Buildings in downtown Richmond, Illinois
|Area||4.22 sq mi (11 km2)|
|- land||4.22 sq mi (11 km2)|
|- water||0.00 sq mi (0 km2)|
|Density||802.2/sq mi (310/km2)|
|- summer (DST)||CDT (UTC-5)|
|Wikimedia Commons: Richmond, Illinois|
Richmond is a village in McHenry County, Illinois, United States, 44 miles south-southwest of Milwaukee, Wisconsin and 55 miles northwest of Chicago. The population was 1,901 at the 2010 census. Richmond will be the site for the Chicago Super and Sprint Weekend event, June 11 - 12, 2017, part of the Reebok Spartan Race.
Carpenter William A. McConnell was Richmond's first settler, arriving in 1837 and erecting the village's first building, a log structure. Eight other settlers arrived in 1838 and growth progressed rapidly after that point. The first school was built on McConnell's farm in 1841 and in 1844 the village was finally platted. The village was named after Richmond, Vermont, the native home of a first settler. McConnell and Dr. R.R. Stone established a cheese factory in Richmond, and a creamery, other cheese factories, a box factory, a wagon works and a pickle factory followed.
Most of Richmond's original buildings were built from the mid-1840s through the 1860s and consisted of Greek Revival rural farmhouse and Richmond's commercial district. Houses within the village were built mostly in the Greek Revival style as well with later prominent homes cast in the Italianate or Second Empire styles. The village of Richmond was officially incorporated in 1872.
On Christmas Eve 1902 a devastating fire swept through most of Richmond's commercial district destroying 20 buildings. The fire was a setback for Richmond's economic growth as most of the buildings were either uninsured or underinsured. Many business owners did not bother to rebuild at all following the fire. Another building spurt did occur in Richmond between 1903 and 1905.
Richmond is located at (42.471868, -88.307431).
According to the 2010 census, Richmond has a total area of 4.22 square miles (10.93 km2), all land.
As of the census of 2010, there were 1,901 people, 415 households, and 285 families residing in the village. The population density was 802.2 people per square mile (309.7/km²). There were 441 housing units at an average density of 324.3 per square mile (125.2/km²). The racial makeup of the village was 97.89% White, 0.27% African American, 0.18% Native American, 0.64% Asian, 0.92% from other races, and 0.09% from two or more races. Hispanic or Latino of any race were 4.03% of the population.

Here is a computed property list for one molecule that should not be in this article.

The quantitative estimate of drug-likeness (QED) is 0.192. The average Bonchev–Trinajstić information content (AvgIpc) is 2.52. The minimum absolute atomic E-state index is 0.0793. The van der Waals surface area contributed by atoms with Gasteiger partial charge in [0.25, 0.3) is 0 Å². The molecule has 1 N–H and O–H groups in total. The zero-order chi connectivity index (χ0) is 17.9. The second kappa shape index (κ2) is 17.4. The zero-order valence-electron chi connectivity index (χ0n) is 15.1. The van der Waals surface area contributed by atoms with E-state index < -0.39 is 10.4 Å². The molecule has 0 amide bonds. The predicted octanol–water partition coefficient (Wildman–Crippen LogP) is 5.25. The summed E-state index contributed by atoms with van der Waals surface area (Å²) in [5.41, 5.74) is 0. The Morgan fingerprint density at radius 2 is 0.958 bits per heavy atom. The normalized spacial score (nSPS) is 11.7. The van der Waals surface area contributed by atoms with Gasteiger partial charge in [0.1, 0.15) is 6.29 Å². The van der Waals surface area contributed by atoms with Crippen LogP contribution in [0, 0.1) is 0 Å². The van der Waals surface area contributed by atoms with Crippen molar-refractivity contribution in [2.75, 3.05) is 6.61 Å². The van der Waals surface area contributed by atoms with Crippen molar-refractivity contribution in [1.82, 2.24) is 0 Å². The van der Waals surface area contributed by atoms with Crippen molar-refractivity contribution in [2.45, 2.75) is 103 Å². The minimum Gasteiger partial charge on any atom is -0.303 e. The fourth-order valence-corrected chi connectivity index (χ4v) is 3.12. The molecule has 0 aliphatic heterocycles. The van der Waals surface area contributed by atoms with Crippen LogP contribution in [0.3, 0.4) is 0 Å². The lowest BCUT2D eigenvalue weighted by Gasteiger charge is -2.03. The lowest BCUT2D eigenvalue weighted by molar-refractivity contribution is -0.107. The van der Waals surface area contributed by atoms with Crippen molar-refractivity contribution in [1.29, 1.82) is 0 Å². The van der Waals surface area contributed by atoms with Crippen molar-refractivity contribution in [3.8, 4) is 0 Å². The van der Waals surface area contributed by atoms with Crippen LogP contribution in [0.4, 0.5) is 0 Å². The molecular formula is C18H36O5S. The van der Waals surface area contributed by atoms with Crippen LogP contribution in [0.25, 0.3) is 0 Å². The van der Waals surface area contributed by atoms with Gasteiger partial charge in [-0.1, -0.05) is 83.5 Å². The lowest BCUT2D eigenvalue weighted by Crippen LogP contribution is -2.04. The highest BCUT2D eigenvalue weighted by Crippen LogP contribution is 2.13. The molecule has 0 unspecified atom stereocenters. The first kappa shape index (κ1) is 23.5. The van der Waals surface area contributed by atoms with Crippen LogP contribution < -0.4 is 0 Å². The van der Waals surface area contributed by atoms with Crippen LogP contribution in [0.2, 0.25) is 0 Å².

There were 415 households out of which 35.2% had children under the age of 18 living with them, 56.4% were married couples living together, 8.9% had a female householder with no husband present, and 31.3% were non-families. 25.1% of all households were made up of individuals and 9.4% had someone living alone who was 65 years of age or older. The average household size was 2.63 and the average family size was 3.19.
In the village, the population was spread out with 27.3% under the age of 18, 7.3% from 18 to 24, 29.9% from 25 to 44, 22.6% from 45 to 64, and 12.8% who were 65 years of age or older. The median age was 37 years. For every 100 females there were 99.1 males. For every 100 females age 18 and over, there were 96.3 males.
The median income for a household in the village was $52,361, and the median income for a family was $60,417. Males had a median income of $41,136 versus $27,344 for females. The per capita income for the village was $22,332. About 2.6% of families and 6.5% of the population were below the poverty line, including 4.4% of those under age 18 and 10.2% of those age 65 or over.
- Gallagher, Christina J. "Memorial Hall, (PDF), National Register of Historic Places Registration Form, April 26, 1993, Illinois Historic Preservation Agency, accessed May 4, 2008.
- Drabant, Gail A. "Lucien Boneparte Covell House", (PDF), National Register of Historic Places Registration Form, August 8, 1988, Illinois Historic Preservation Agency, accessed May 3, 2008.
- Chicago and North Western Railway Company (1908). A History of the Origin of the Place Names Connected with the Chicago & North Western and Chicago, St. Paul, Minneapolis & Omaha Railways. p. 118.
- "US Gazetteer files: 2010, 2000, and 1990". United States Census Bureau. 2011-02-12. Retrieved 2011-04-23.
- "G001 - Geographic Identifiers - 2010 Census Summary File 1". United States Census Bureau. Retrieved 2015-12-25.
- "Annual Estimates of the Resident Population for Incorporated Places: April 1, 2010 to July 1, 2015". Retrieved July 2, 2016.
- "Census of Population and Housing". Census.gov. Archived from the original on May 11, 2015. Retrieved June 4, 2015.
- "American FactFinder". United States Census Bureau. Archived from the original on September 11, 2013. Retrieved 2008-01-31.